RED FLAG-Alaska 23-1 coordinator emphasizes interoperability with international partners

  • Published
  • By Maria Galvez
  • JBER Public Affairs
Planning for the current iteration of RED FLAG-Alaska 23-1, the Pacific Air Force’s premiere exercise, began eight months ago, including international partners such as the North Atlantic Treaty Organization, the Royal New Zealand Air Force and the Royal Air Force.

RF-A serves as an ideal platform for international engagement as the exercise has a long history of including Allies and partners, enabling all involved to exchange tactics, techniques and procedures while improving interoperability.

“Participating in exercises like this is the only way we can practice working together with our allies and practice how - if the real world required it - we would operate together,” said RNZAF Corporal Joe Shave, No. 40 Squadron RF-A operations officer. “This training and exposure is invaluable for our crews and helps them be better aviators.”

U.S. Air Force Maj. William Hock, assistant director of operations for Detachment 1, 354th Operations Group, emphasized the value of working with allies and coalition partners.

“We're able to highlight our capabilities and limitations,” Hock said. “Once we learn how to work together towards a common goal, then we learn how to plan and execute together seamlessly.”

The exercise kicked off in October, greeting participants with an early snowfall, impacting flying operations.

Shave highlighted the unique experience of training in an environment such as the Joint Pacific Alaska Range Complex.

“The obvious difference is the natural environment,” Shave said. “De-icing the aircraft before flying isn't an overly common practice for us in Auckland. The beautiful scenery of the state of Alaska is a unique perk for all our crews.”

RF-A offers a unique experience for exercise participants by providing a simulated combat training environment within the Joint Pacific Alaska Range Complex. The JPARC airspace covers more than 77,000 square miles and provides the perfect setting to allow exercise participants to train for full spectrum engagements, ranging from individual skills to complex, large-scale joint engagements.

“Being able to carry out plenty of low-level cross-country flying here has been awesome,” Shave added. “It does wonders for our crew's flying skills and hones their skills in a foreign environment.”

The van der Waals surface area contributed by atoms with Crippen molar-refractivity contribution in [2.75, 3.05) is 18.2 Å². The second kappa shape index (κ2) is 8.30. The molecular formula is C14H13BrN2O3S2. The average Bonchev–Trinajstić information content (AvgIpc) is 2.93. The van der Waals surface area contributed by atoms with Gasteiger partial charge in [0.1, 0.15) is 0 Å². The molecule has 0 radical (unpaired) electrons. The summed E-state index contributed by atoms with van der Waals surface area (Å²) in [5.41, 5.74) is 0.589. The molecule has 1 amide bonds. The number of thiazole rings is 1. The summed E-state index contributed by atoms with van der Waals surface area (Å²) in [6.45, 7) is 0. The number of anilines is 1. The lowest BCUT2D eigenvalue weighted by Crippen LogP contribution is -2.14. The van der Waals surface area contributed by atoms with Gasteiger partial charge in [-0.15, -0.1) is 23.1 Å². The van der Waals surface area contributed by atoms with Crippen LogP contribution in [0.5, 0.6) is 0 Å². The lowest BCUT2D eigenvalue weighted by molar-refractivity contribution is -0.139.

In addition to working with the RNZAF, strengthening alliances with partners such as NATO and RAF increases lethality and interoperability for the armed forces and sets the theater.

“It's been an absolute pleasure having the NATO E-3A Airborne Warning and Control System aircraft here, specifically to participate in this exercise,” said Hock. “They've been able to execute most of the vulnerability periods in which they're able to provide command control for the fighters and the mobility aircraft that are operating.”

U.S. Navy Lieutenant Brandon Ellis, a weapons controller, assigned to the AWACS, NATO Air Base Geilenkirchen, Germany, and participant in RF-A, explains that his experience with NATO is unique when working with a variety of perspectives and levels of experience.

“Some of them are familiar with arctic environments, whereas others are familiar with maritime patrol environments,” Ellis said. “It’s very beneficial for them to see large force exercises and get the experience they may not be able to get in their home country.”

RAF Squadron Leader Huw Reynolds praised his team, lauding some of the team member’s first ever RF-A exercise participation.

“The scenarios presented, coupled with the terrain and autumnal weather, have all presented unique challenges to my crews, who have found the exercise hugely rewarding,” said Reynolds.

Reynolds also shared similar sentiments as the other ally partners, expressing the importance of working alongside the RNZAF and NATO.

“It has been truly wonderful to have participated in the exercise, working alongside the United States Air Force,” Reynolds said. “They [Reynolds’ team] have gained invaluable experience operating within a large air mobility package in a simulated threat environment.”

The first Red Flag-Alaska exercise of the fiscal year is set to end on Oct. 21.